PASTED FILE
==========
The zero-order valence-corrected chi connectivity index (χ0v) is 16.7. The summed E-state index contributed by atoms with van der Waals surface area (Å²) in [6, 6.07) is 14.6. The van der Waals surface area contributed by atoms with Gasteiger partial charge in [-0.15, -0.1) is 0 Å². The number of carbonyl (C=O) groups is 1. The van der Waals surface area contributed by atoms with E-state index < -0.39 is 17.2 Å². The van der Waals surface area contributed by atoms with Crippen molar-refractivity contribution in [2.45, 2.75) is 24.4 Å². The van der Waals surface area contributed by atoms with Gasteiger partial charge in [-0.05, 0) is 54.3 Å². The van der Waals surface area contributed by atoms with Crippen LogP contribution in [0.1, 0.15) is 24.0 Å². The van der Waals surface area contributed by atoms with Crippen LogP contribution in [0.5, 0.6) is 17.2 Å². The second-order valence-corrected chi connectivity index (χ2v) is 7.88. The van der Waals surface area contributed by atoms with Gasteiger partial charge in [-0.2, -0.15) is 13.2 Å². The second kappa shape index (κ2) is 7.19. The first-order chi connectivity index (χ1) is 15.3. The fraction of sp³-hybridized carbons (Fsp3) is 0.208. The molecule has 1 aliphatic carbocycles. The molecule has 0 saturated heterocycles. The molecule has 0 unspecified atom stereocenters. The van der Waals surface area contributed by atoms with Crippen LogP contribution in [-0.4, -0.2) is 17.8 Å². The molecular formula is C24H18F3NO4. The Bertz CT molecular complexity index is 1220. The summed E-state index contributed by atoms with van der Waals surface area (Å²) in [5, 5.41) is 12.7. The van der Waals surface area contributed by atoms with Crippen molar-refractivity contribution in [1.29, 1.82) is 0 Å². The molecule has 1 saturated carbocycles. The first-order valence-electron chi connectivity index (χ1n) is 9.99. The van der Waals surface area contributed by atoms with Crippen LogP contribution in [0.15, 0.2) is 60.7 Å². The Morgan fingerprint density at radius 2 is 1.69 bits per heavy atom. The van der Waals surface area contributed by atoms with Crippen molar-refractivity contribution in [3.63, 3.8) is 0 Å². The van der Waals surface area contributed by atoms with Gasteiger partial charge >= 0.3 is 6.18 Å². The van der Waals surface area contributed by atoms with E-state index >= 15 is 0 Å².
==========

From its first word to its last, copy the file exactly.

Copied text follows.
The zero-order valence-corrected chi connectivity index (χ0v) is 16.7. The summed E-state index contributed by atoms with van der Waals surface area (Å²) in [6, 6.07) is 14.6. The van der Waals surface area contributed by atoms with Gasteiger partial charge in [-0.15, -0.1) is 0 Å². The number of carbonyl (C=O) groups is 1. The van der Waals surface area contributed by atoms with E-state index < -0.39 is 17.2 Å². The van der Waals surface area contributed by atoms with Crippen molar-refractivity contribution in [2.45, 2.75) is 24.4 Å². The van der Waals surface area contributed by atoms with Gasteiger partial charge in [-0.05, 0) is 54.3 Å². The van der Waals surface area contributed by atoms with Crippen LogP contribution in [0.1, 0.15) is 24.0 Å². The van der Waals surface area contributed by atoms with Crippen LogP contribution in [0.5, 0.6) is 17.2 Å². The second-order valence-corrected chi connectivity index (χ2v) is 7.88. The van der Waals surface area contributed by atoms with Gasteiger partial charge in [-0.2, -0.15) is 13.2 Å². The second kappa shape index (κ2) is 7.19. The first-order chi connectivity index (χ1) is 15.3. The fraction of sp³-hybridized carbons (Fsp3) is 0.208. The molecule has 1 aliphatic carbocycles. The molecule has 0 saturated heterocycles. The molecule has 0 unspecified atom stereocenters. The van der Waals surface area contributed by atoms with Crippen LogP contribution in [-0.4, -0.2) is 17.8 Å². The molecular formula is C24H18F3NO4. The Bertz CT molecular complexity index is 1220. The summed E-state index contributed by atoms with van der Waals surface area (Å²) in [5, 5.41) is 12.7. The van der Waals surface area contributed by atoms with Crippen molar-refractivity contribution in [1.29, 1.82) is 0 Å². The molecule has 1 saturated carbocycles. The first-order valence-electron chi connectivity index (χ1n) is 9.99. The van der Waals surface area contributed by atoms with Crippen LogP contribution in [0.15, 0.2) is 60.7 Å². The Morgan fingerprint density at radius 2 is 1.69 bits per heavy atom. The van der Waals surface area contributed by atoms with Crippen molar-refractivity contribution in [3.63, 3.8) is 0 Å². The van der Waals surface area contributed by atoms with Gasteiger partial charge >= 0.3 is 6.18 Å². The van der Waals surface area contributed by atoms with E-state index >= 15 is 0 Å².